AT SCAD’s Alexander Hall, the students studying photography, printmaking and painting come together to form a community.
The Alexander Collective is a student-led club that holds peer critiques, art trades, and the third annual Salon Show.
Each student is invited to participate in the juried show, held at Fab’rik this Saturday. The exhibition will showcase a wide variety of the talent in the building.
Luke Batchelder is this year’s president of Alexander Collective. We sat down with him last week.
1. Tell me about the history of this show.
This is the third annual show. The past two spring seasons, we’ve had the show at Non-Fiction Gallery, and then they closed down. It was a way to get everyone that’s a part of the building—painting, printmaking and photo—we can all come together and get a community going.
It’s a submission process. Everyone gets a piece in the show. Not a lot of people leave SCAD with exhibiting their work, so this is a chance to have something on your CV or resume that you have exhibited so that when you leave here and go forward, you have experience and have helped install. So that’s the idea: getting people together and giving them that experience, if you want to do it.
2. Why is that experience important?
I think the idea of professionalism and finding a spot, getting your work out there so people can see it, it’s a public event. People are scared to show their work and to reach out. I think that’s what the Collective wants to do is create that community. Everyone is welcome that works in the building; whatever your passion is, we’re here to help exhibit that and show it in a wide diverse variety of students and where they come from.
3. How did you become president of the Alexander Collective, and how does it work?
It’s a nomination process. The previous group of officers, or the people that come to meetings, nominate the people of the group. Or someone can ask to be on the ballot. It’s an official, more low-key way of doing it. I personally just got nominated by somebody that was here. It’s been a little rocky this past year, because I was away with one of the other officers at Lacoste in the fall. The other officers were super proactive at keeping it up. I think it’s hard keeping everyone on the same page. Everyone has their own lives.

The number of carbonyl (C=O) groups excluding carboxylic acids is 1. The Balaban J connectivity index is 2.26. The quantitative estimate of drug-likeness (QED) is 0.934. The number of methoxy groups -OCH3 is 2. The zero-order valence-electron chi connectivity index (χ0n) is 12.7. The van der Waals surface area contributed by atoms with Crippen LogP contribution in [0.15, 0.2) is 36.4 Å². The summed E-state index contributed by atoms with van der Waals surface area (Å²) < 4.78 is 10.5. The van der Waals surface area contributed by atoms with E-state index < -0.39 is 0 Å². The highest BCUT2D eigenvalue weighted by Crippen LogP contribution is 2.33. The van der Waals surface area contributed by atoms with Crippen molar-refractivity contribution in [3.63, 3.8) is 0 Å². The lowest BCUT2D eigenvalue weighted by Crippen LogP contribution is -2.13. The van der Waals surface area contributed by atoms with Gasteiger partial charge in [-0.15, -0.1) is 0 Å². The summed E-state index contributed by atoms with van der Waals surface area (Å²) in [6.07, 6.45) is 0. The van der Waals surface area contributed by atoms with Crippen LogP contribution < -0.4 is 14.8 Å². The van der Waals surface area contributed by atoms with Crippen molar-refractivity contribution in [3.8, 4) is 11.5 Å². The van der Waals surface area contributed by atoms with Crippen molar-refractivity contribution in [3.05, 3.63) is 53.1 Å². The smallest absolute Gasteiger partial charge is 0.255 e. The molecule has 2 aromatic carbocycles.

That’s the basis of Alexander Collective. It first started with Ben Tollefson. He along with other students was proactive in getting the Collective started and making the official club when he was a student. He mostly started every week with peer critiques, not having a professor around, student-run. People could get the vocabulary if they want to critique work. The idea is that he’s curatorial now, so it worked for him.
That’s what it’s been like for a couple years: a critique every week, meeting, doing art swaps and trading work.
4. What will the salon show be like?
Right now, we’ve got about 12 students. Some have submitted more than one [piece]. The limit is up to five. It just comes down to, you get a piece in the show, it’s just based on size and how much we get for the show. You rank your work. Which one do you prefer? No one has really been ranking it, they’ve just been submitting it, but that’s fine too.
It’ll be a volunteer install next week. People will come as they wish. I think it’s going to be a great show. I’m super pumped. It’s going to look nice and presentable; it’ll be a little organizing the pieces with each other. The past two years have been super successful. A lot of people have shown up, and I think having it be an annual thing in the spring is nice because people love going to shows this time of year.
5. Tell me about your work.
I do construction-based material work. I spent a lot of time growing up working with my father and right now I’m kind of looking back on that and understanding how important it was for my family. It’s easier for me to become more personal and attached to the work, and it comes out more fluidly. It’s a lot of minimal gestures to change the surface or the reality of something. What is true in a space versus what will make you think again about where you are—that sort of conscious experience.